Are tenants being lured into unfair contracts?

Reviews

Citizen’s Advice has released the results of a major new survey that reveals one-third of new tenants put down a deposit on a property before that had seen the contract. This can put them at a major disadvantage; for example, there could be unexpected fees written into the contract that they had not anticipated.

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Tenancy contracts

According to the UK government website, the most common type of tenancy is an assured shorthold tenancy.

Tenancies are legally binding documents and vary from property to property. There is concern that unsuspecting tenants are being trapped into contracts that are unfair because they do not want to lose the deposit they have already handed over. Some contracts even include fines if the tenant does not keep the landlord informed of their contact details.

When prospective tenants are looking for specialists in property management Cheltenham has many options, such as https://www.completepropertygroup.co.uk/. By going through a reputable agency, both landlord and tenant can be sure that the process will be transparent and fair to all parties.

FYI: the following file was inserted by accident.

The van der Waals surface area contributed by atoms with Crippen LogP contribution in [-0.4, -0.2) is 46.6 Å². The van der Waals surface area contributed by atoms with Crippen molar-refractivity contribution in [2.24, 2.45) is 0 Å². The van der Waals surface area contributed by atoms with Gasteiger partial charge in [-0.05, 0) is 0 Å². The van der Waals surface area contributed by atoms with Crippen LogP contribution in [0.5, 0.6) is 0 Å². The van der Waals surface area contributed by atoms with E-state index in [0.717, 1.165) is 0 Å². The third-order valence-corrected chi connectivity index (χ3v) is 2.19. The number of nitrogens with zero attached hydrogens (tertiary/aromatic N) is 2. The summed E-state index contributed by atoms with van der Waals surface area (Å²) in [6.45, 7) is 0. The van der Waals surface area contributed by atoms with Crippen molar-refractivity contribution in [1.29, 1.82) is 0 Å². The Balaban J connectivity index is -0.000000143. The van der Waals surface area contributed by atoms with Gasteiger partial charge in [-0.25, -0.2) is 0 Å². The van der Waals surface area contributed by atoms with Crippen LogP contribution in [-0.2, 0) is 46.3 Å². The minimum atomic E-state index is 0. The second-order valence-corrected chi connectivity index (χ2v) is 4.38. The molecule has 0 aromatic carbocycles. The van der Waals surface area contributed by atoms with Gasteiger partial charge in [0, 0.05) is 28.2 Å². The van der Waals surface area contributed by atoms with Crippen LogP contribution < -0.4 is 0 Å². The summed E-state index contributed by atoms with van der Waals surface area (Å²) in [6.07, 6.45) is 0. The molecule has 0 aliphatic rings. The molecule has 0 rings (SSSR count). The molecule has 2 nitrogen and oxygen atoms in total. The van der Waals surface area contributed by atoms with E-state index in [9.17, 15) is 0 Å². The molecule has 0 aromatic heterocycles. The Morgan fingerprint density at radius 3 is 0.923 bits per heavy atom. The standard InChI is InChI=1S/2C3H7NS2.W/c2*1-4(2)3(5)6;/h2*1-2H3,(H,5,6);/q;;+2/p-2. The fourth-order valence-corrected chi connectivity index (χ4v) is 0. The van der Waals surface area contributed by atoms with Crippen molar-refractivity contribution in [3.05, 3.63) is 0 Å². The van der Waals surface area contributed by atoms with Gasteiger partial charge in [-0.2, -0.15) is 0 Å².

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Tenants often lack confidence

There is a national housing shortage and tenants often have to compete to get a property, which is perhaps why they do not feel confident when negotiating with a landlord. The survey found that nearly one-third of prospective tenants would not feel confident about negotiating terms and conditions, yet one-quarter of tenants have felt that their contract contained terms that were unfair to them. Despite feeling this way, half of them signed the contract and went ahead with the tenancy anyway.

There also seems to be a lack of understanding of tenancy contracts amongst tenants whereby they just sign this very important document and do not always understand the implications of doing so. It is worrying that 44 per cent of tenants who reported that they had mental health issues had signed a tenancy agreement even though they did not understand it.

Sadly, it seems that some unscrupulous landlords are taking advantage of vulnerable tenants who are desperate to have somewhere to live. Families need to have a roof over their head and they are handing over hundreds of pounds without really understanding what they are getting for their money. This can put them at a disadvantage throughout the term of the tenancy.

 

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